UNITED STATES COURT OF APPEALS FOR THE THIRD CIRCUIT
filed: May 1, 1969.
TELEFLEX INDUSTRIAL PRODUCTS, INC., APPELLANT IN 17660
BRUNSWICK CORP., APPELLANT IN 17661
Hastie, Chief Judge, Kalodner and Van Dusen, Circuit Judges.
Author: Per Curiam
Opinion of the Court
The plaintiff Teleflex Industrial Products, Inc. manufactures and sells customized instrument panels and instruments which monitor and control the operation of propulsion systems (engines) on marine pleasure craft.
The Kiekhaefer Mercury Division of the defendant Brunswick Corporation produces and sells inboard-outboard marine propulsion systems and instrument panels and instruments which monitor and control their operation. Kiekhaefer is the largest and dominant manufacturer and seller of inboard-outboard engines in the United States and controls at least 50 percent of the inboard-outboard engine market.
Plaintiff filed an action in the court below charging that Brunswick's policy of conditioning the sale of its engines upon purchase of its instrumentation system constitutes a "tie-in" arrangement in violation of the federal anti-trust laws which has resulted in irreparable injury to plaintiff's business.
In justification of its policy, defendant, at a four-day hearing on plaintiff's motion for a preliminary injunction, contended that its policy of selling its instrument panels with its engines as a "package" was based on the technological interdependence between the engines and the monitoring and control panels and instruments.
Although the District Court, 293 F. Supp. 106, found that plaintiff had made a showing of "irreparable harm", it denied its motion for a preliminary injunction. It further found "the defendant has preliminarily established a legitimate basis for continuing its tie-in sales" by its evidence of "technological interdependence" "between the efficient operation of its engine, and the instruments which are required to monitor that operation" and by its showing "that its instrument panel and ancillary harnessing equipment is of a higher quality than the plaintiff's", and "that primarily its good will (and customer satisfaction) would suffer as the result of a malfunctioning instrument which ultimately damages [its] MerCruiser engine." The District Court concluded that plaintiff had not shown "a substantial probability (or likelihood) that it will ultimately prevail at trial."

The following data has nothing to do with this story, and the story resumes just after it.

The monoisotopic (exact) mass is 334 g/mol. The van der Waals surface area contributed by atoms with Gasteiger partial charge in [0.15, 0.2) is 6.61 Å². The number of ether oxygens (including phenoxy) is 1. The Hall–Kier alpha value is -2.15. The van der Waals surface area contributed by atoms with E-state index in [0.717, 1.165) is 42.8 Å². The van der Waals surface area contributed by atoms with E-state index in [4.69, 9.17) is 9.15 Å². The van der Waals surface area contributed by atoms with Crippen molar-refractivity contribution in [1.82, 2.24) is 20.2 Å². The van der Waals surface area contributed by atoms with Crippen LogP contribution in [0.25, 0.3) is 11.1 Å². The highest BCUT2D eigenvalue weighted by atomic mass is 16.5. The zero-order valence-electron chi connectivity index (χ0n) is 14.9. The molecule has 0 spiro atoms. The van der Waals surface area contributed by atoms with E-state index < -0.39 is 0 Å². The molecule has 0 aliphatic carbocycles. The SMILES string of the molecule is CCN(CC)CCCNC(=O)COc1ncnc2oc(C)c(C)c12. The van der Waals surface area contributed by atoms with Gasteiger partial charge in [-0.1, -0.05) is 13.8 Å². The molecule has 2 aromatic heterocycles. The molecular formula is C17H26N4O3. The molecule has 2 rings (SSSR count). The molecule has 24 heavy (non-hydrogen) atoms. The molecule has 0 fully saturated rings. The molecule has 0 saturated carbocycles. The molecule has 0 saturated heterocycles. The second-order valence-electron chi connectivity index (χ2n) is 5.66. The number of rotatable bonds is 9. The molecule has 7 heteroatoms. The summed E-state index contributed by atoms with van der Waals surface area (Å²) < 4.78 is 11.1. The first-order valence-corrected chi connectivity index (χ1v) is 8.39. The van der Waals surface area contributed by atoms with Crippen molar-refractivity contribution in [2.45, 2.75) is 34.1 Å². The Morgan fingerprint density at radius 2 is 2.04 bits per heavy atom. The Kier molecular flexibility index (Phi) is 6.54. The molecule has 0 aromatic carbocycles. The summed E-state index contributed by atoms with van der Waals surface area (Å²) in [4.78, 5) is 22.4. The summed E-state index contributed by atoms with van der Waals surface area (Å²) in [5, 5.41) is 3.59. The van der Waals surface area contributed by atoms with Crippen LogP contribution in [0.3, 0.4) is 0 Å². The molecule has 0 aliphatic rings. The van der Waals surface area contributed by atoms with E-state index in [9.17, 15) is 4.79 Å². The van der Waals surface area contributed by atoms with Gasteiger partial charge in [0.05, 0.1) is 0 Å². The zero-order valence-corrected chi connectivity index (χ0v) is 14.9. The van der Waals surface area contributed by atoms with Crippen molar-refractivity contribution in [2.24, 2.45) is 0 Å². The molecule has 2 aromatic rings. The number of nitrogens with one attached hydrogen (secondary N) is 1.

In denying the preliminary injunction the District Court imposed upon the defendant these three conditions: (1) "defendant must take back for full credit or refund, all unused Kiekhaefer Mercury instrument panels," previously furnished to boat builders; (2) "the defendant is enjoined from foreclosing and otherwise preventing the plaintiff from participating in 'non critical' instrument and equipment sales to OEM accounts", and, "Pending ultimate resolution of this action, the defendant is hereby required to supply its 'critical' instruments to the plaintiff . . . at a competitive price for inclusion in Teleflex customized instrument panels, if the plaintiff so desires"; and (3) "the defendant is required forthwith to promulgate to the plaintiff and other instrument panel manufacturers, the minimum acceptable standards and specifications for all instruments and instrument panels, to permit qualification of plaintiff's products with appropriate certification by defendant's engineering department, '. . . as having design characteristics suitable for use on the [MerCruiser] stern-drive product' set forth in the MerCruiser Stern Drive Power Package Warranty."
On defendant's motion for a stay of the "conditions" pending its appeal from their imposition, the District Court stayed performance of the first condition but refused to stay the second and third conditions.
Plaintiff has appealed from the denial of its motion for a preliminary injunction. It contends that the District Court abused its discretion in denying its motion in the light of its proof at the hearing and applicable legal principles.
Defendant has cross-appealed. It contends that the District Court "in fact granted a preliminary injunction" against it via the three imposed "conditions" and that it abused its discretion in doing so under the evidence. It further urges that the District Court failed to comply with the mandatory requirement of a bond imposed by Rule 65(c) F.R.C.P.
We are of the opinion that the interests of justice and judicial economy would be most effectively served by remand of the cause to the District Court with directions to proceed forthwith to final hearing and decision.
Accordingly, the Order of the District Court denying the plaintiff's motion for a preliminary injunction and imposing the foregoing recited "conditions", will be vacated and the cause remanded with directions to proceed in accordance with this Opinion.
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